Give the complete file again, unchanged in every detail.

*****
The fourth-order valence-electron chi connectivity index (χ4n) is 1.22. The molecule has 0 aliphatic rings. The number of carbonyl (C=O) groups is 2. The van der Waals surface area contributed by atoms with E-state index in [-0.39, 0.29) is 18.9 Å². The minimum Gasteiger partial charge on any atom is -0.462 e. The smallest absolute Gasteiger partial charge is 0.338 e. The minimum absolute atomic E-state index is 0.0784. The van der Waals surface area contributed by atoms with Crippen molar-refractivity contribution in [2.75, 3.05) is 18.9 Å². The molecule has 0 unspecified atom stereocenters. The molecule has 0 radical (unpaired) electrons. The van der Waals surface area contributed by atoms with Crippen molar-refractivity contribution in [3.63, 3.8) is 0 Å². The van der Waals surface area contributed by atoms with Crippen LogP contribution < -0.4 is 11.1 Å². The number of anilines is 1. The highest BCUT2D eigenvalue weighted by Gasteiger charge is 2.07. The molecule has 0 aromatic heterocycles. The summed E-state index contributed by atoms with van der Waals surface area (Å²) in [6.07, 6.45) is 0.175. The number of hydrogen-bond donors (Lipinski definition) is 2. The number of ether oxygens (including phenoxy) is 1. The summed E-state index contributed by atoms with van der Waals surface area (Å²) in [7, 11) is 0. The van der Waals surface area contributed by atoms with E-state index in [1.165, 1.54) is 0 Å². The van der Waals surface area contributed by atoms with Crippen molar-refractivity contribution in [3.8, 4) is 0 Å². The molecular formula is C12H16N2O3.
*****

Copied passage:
The fourth-order valence-electron chi connectivity index (χ4n) is 1.22. The molecule has 0 aliphatic rings. The number of carbonyl (C=O) groups is 2. The van der Waals surface area contributed by atoms with E-state index in [-0.39, 0.29) is 18.9 Å². The minimum Gasteiger partial charge on any atom is -0.462 e. The smallest absolute Gasteiger partial charge is 0.338 e. The minimum absolute atomic E-state index is 0.0784. The van der Waals surface area contributed by atoms with Crippen molar-refractivity contribution in [2.75, 3.05) is 18.9 Å². The molecule has 0 unspecified atom stereocenters. The molecule has 0 radical (unpaired) electrons. The van der Waals surface area contributed by atoms with Crippen molar-refractivity contribution in [3.63, 3.8) is 0 Å². The van der Waals surface area contributed by atoms with Crippen LogP contribution < -0.4 is 11.1 Å². The number of anilines is 1. The highest BCUT2D eigenvalue weighted by Gasteiger charge is 2.07. The molecule has 0 aromatic heterocycles. The summed E-state index contributed by atoms with van der Waals surface area (Å²) in [6.07, 6.45) is 0.175. The number of hydrogen-bond donors (Lipinski definition) is 2. The number of ether oxygens (including phenoxy) is 1. The summed E-state index contributed by atoms with van der Waals surface area (Å²) in [7, 11) is 0. The van der Waals surface area contributed by atoms with E-state index in [1.165, 1.54) is 0 Å². The van der Waals surface area contributed by atoms with Crippen molar-refractivity contribution in [3.8, 4) is 0 Å². The molecular formula is C12H16N2O3.